To even get into the MQ, vendors must generate at least US$ 15 million in BI-related software license revenue annually, and show that their BI platform is used routinely by organizations. Leaders are vendors that are reasonably strong in the breadth and depth of their BI platform capabilities and can deliver on enterprise-wide implementations.

There are eight leaders this year. In alphabetical order they are:


  • Strengths: It unified its BI, analytics and performance management software assets including IBM (news, site) Cognos, SPSS and Applix under the moniker Business Analytics and introduced a significant new release of its BI platform, IBM Cognos, last October. It shows strong vision and uses business analytics to support its BI applications. It continues to expand its portfolio and also integrated social media analysis.
  • Cautions: 23% of those surveyed reported problematic performances -- nearly double the average response -- with more than 80% of those companies using latest versions.

Information Builders

  • Strengths: Information Builders'  (news, site) WebFocus product is well suited for building custom Web-based BI applications. Customers surveyed indicate 47% use the product to develop externally facing applications.
  • Cautions: Research indicates that a lack of ease of use for developers is blocking broader deployment, as compared to other vendors included in this Magic Quadrant.


  • Strengths: Since 2000, Microsoft (news, site) has been establishing itself in the BI market. It has consistently invested in building and enhancing BI capabilities into three of its core offerings: Microsoft Office, Microsoft SQL Server and Microsoft SharePoint.
  • Cautions: The complexity of multiproduct provisioning poses a challenge. Bundling BI capabilities with Office, SQL Server and SharePoint, and requiring all three products to meet complete BI platform requirements, drives the adoption of these three core Microsoft products, as well as for the Windows operating systems.


  • Strengths: MicroStrategy (news, site) specializes in BI deployments on top of large enterprise data warehouses, while its customers cite performance and support for large data volumes as principal reasons for selecting it. Was one of the first vendors to take BI mobile.
  • Cautions: While the environment is robust and flexible, there is a sharp learning curve .Self-service ad-hoc reporting and dashboard creation is difficult to use.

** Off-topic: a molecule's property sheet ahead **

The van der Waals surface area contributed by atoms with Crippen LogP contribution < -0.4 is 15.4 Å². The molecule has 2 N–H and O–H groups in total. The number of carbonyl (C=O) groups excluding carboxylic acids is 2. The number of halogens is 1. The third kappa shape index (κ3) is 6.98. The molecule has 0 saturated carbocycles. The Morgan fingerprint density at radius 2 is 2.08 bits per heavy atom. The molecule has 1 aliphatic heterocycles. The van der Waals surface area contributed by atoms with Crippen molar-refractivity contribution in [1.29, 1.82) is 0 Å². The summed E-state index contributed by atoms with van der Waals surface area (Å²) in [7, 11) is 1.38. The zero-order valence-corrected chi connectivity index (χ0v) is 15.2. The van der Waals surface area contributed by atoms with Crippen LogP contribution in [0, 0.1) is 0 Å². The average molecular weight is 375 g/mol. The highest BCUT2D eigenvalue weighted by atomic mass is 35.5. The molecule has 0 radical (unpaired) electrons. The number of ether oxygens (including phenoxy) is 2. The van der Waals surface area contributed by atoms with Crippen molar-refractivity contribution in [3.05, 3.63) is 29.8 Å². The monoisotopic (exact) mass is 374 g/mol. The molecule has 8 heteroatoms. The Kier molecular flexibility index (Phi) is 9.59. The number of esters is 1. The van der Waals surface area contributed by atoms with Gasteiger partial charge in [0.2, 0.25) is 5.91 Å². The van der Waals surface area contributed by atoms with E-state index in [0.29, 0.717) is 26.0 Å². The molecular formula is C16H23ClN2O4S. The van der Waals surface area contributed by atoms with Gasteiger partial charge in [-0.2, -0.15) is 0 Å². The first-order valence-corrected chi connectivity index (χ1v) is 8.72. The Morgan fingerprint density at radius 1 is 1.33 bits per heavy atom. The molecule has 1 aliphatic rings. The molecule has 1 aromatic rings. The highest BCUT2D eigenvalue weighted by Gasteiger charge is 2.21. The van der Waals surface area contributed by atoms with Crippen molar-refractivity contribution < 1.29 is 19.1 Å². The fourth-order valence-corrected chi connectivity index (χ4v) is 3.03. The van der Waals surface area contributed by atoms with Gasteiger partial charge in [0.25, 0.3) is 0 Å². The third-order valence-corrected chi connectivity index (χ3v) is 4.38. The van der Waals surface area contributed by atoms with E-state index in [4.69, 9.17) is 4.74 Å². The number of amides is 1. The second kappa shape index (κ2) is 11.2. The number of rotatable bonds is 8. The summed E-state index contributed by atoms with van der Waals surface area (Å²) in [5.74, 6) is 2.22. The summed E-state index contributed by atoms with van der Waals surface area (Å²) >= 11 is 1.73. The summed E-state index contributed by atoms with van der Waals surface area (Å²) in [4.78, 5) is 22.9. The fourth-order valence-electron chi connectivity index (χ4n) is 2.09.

• Strengths: Oracle’s (news, site) Business Intelligence Suite supports some of the most complex deployments in the survey and tends to be the widest across the enterprise. It also tends to support the largest numbers of users.
  • Cautions: The OBIEE 11g release, while being a major foundational release, had a comparatively long development and release cycle. It lacks innovation around mobile, in-memory, consumerization, interactive visualization and search.


  • Strengths: QlikTech produces a self-contained BI platform, based on a wholly in-memory data store, with a set of well-integrated BI tools for building highly interactive applications
  • Caution: Despite its current success, QlikTech has no expansive product strategy beyond its current offering. There is an incremental roadmap for improvements but it has not laid out a clear strategy.


  • Strengths: The combination of SAP (news, site) NetWeaver BW and SAP BusinessObject revenue accounts for the largest share of the BI platform market. Most of its customers consider it an enterprise standard.
  • Cautions: SAP BusinessObjects customers that have had inquiries with Gartner analysts have expressed increasing concern about the BusinessObjects road map.


  • Strengths: SAS (news, site) remains the "800-pound gorilla" in the analytics space, Gartner says, with packaged applications enabling companies to analyze customers and corporate data.
  • Cautions: SAS's dominance in predictive analytics is being challenged on many fronts. In 2009, IBM's software group acquired SPSS, SAS's biggest predictive analytics competitor, shortly after establishing a massive BAO consulting service line.

And that’s the leaders. This only covers the highlights of a very extensive report. For any company looking to buy -- and there is increasing evidence that many companies will in the coming years -- it is well worth a look. You can see a copy of it here.